Science

Glasgow scientists create chemical evolution

Glasgow scientists create chem...
The University of Glasgow team have developed a chemical version of evolution (Image: Shutterstock)
The University of Glasgow team have developed a chemical version of evolution (Image: Shutterstock)
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The University of Glasgow team have developed a chemical version of evolution (Image: Shutterstock)
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The University of Glasgow team have developed a chemical version of evolution (Image: Shutterstock)

Scientists haven't created life in the laboratory yet, but when they do, they'll be off and running. Case in point is a University of Glasgow team led by Professor Lee Cronin, the Regius Chair of Chemistry, which has developed the world's first chemical system capable of evolving as part of a project that aims at creating synthetic "life" without DNA.

Building on Cronin's previous work on creating a synthetic basis for life that isn't based on carbon, the chemical evolution uses an open-source robotic "aid," which is derived from a cheap 3D printer. The robot is used to create droplets of oil in a water-filled Petri dish. These droplets are made of a mixture of four chemical compounds with each droplet slightly different from the others to create 225 different compositions and resulting in behaviors that convert chemical energy to kinetic energy as they act like primitive machines. The robot monitors them using a video camera.

The evolution bit comes in as the robot deposits the droplets in groups called "populations." These are then observed for signs of division, movement, and vibration, and then ranked according to how they match a predetermined criteria. Those deemed to be fittest are used to populate a second generation of droplets and the selection begins again. According to the team, after 20 generations, the droplets began to mimic natural selection as their behavior became more stable.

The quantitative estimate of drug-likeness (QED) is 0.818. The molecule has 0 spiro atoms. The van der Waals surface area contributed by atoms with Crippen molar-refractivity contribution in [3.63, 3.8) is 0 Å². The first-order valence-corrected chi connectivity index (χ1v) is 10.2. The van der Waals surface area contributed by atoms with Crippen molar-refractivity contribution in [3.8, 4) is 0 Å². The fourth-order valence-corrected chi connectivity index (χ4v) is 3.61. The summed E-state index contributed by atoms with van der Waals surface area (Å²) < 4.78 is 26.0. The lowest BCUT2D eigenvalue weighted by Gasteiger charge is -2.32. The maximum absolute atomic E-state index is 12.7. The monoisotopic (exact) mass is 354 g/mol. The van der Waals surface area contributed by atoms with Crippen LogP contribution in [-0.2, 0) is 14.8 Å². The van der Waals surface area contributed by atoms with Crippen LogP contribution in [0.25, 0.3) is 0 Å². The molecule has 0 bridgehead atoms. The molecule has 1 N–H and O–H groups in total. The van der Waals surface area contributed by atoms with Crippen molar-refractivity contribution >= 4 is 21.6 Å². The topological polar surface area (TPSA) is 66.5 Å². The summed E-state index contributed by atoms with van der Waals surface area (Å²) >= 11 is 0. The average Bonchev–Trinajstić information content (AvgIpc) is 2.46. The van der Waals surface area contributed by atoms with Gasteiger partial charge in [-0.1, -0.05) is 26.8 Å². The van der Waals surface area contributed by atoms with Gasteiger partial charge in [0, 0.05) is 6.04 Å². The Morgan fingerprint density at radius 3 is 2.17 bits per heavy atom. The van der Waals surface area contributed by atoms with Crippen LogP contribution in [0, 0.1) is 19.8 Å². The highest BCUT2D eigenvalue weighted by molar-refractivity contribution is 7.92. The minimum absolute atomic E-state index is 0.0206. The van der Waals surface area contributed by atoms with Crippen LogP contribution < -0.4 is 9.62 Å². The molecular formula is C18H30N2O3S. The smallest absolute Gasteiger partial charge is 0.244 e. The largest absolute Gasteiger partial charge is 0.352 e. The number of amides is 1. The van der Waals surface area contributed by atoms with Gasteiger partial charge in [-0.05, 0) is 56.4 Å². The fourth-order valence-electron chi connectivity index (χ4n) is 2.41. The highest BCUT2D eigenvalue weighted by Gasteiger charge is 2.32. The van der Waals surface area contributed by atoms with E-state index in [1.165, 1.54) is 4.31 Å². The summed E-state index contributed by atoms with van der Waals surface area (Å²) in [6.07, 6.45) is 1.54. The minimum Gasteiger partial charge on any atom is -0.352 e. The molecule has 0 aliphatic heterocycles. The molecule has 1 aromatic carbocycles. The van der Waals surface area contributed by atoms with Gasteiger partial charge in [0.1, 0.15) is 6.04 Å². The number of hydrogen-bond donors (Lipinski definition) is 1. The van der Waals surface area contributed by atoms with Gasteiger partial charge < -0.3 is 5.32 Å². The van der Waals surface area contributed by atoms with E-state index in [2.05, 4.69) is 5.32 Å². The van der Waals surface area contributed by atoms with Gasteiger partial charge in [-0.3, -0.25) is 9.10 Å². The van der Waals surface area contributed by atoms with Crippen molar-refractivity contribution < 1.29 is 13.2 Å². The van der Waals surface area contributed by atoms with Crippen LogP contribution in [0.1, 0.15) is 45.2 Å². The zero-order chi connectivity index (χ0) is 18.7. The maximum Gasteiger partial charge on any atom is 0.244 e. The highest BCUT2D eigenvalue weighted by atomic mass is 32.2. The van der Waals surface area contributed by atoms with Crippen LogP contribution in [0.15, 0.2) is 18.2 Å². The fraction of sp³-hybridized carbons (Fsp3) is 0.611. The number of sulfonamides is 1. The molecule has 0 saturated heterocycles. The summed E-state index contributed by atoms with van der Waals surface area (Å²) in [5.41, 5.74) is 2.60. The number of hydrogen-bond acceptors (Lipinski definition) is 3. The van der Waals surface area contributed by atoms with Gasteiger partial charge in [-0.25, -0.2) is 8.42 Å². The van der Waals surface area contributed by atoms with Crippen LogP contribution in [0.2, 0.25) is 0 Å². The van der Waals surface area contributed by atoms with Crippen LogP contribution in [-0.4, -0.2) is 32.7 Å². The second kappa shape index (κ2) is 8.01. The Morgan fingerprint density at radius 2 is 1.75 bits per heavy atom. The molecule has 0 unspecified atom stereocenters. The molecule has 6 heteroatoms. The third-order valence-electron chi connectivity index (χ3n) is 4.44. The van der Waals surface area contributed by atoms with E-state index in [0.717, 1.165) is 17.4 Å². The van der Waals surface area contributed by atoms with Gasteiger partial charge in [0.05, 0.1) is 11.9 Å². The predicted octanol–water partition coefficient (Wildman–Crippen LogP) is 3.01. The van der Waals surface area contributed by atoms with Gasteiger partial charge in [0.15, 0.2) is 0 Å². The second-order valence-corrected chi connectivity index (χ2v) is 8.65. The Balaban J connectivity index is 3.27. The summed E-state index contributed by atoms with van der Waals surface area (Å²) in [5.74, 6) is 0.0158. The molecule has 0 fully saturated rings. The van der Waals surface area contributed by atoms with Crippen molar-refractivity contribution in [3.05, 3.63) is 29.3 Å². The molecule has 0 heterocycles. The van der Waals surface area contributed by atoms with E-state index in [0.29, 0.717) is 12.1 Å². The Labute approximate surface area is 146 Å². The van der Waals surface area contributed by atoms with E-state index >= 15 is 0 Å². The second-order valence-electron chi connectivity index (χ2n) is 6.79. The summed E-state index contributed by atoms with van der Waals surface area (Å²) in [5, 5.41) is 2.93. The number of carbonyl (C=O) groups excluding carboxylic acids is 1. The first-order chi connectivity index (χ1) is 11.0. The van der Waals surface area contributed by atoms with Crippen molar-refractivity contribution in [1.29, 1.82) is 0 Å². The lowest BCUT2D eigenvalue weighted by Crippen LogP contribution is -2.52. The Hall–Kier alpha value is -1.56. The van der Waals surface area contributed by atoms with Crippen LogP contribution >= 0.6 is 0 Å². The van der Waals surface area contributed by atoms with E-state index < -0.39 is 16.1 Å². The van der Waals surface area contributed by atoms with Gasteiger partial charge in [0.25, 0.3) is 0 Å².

"This is the first time that an evolvable chemical system has existed outside of biology," says Cronin. "Biological evolution has given rise to enormously complex and sophisticated forms of life, and our robot-driven form of evolution could have the potential to do something similar for chemical systems. This initial phase of research has shown that the system we've designed is capable of facilitating an evolutionary process, so we could in the future create models to perform specific tasks, such as splitting, then seeking out other droplets and fusing with them. We're also keen to explore in future experiments how the emergence of unexpected features, functions and behaviors might be selected for."

The teams results were published in Nature Communications.

Source: University of Glasgow

7 comments
Koolski
How is this not like breeding dogs for specific characteristics? Then an intelligence selects the offspring with the most desired traits and breeds them? This is so NOT "evolution." At best this is intelligence guided natural selection, but that's not even true because intelligence guided and "natural" selection are antithetical of one another!
For true evolution to occur, not only does the information need to get re-ordered and mutated, but also new information must in some way get introduced into the system to build towards a "higher" form.
ChiTownBullet
I have to agree Koolski. If they were to dump all of these chemicals into a pool at the same time and out of that pool some sort of life would emerge, that would be evolution. If you have a robot manipulating groups of chemicals to some desired effects end then I don't think you could call that any sort of evolutionary process.